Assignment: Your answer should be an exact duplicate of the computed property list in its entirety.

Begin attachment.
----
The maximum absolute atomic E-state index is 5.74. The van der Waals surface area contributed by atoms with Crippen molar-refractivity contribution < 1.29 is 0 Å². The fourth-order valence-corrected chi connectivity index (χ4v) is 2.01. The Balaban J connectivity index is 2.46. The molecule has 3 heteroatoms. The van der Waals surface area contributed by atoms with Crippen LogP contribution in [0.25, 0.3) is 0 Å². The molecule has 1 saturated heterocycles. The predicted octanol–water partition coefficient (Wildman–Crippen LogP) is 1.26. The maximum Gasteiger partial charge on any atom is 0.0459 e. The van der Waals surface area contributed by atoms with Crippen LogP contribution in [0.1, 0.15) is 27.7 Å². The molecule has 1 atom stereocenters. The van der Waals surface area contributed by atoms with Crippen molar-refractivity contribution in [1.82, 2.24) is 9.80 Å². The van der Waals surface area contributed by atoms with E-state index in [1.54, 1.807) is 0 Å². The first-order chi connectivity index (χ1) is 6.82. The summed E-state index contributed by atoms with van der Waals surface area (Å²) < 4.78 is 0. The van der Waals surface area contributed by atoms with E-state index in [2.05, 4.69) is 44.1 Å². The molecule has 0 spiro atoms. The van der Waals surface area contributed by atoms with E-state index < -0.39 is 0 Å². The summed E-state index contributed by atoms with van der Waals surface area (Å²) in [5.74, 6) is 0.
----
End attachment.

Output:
The maximum absolute atomic E-state index is 5.74. The van der Waals surface area contributed by atoms with Crippen molar-refractivity contribution < 1.29 is 0 Å². The fourth-order valence-corrected chi connectivity index (χ4v) is 2.01. The Balaban J connectivity index is 2.46. The molecule has 3 heteroatoms. The van der Waals surface area contributed by atoms with Crippen LogP contribution in [0.25, 0.3) is 0 Å². The molecule has 1 saturated heterocycles. The predicted octanol–water partition coefficient (Wildman–Crippen LogP) is 1.26. The maximum Gasteiger partial charge on any atom is 0.0459 e. The van der Waals surface area contributed by atoms with Crippen LogP contribution in [0.1, 0.15) is 27.7 Å². The molecule has 1 atom stereocenters. The van der Waals surface area contributed by atoms with Crippen molar-refractivity contribution in [1.82, 2.24) is 9.80 Å². The van der Waals surface area contributed by atoms with E-state index in [1.54, 1.807) is 0 Å². The first-order chi connectivity index (χ1) is 6.82. The summed E-state index contributed by atoms with van der Waals surface area (Å²) < 4.78 is 0. The van der Waals surface area contributed by atoms with E-state index in [2.05, 4.69) is 44.1 Å². The molecule has 0 spiro atoms. The van der Waals surface area contributed by atoms with E-state index < -0.39 is 0 Å². The summed E-state index contributed by atoms with van der Waals surface area (Å²) in [5.74, 6) is 0.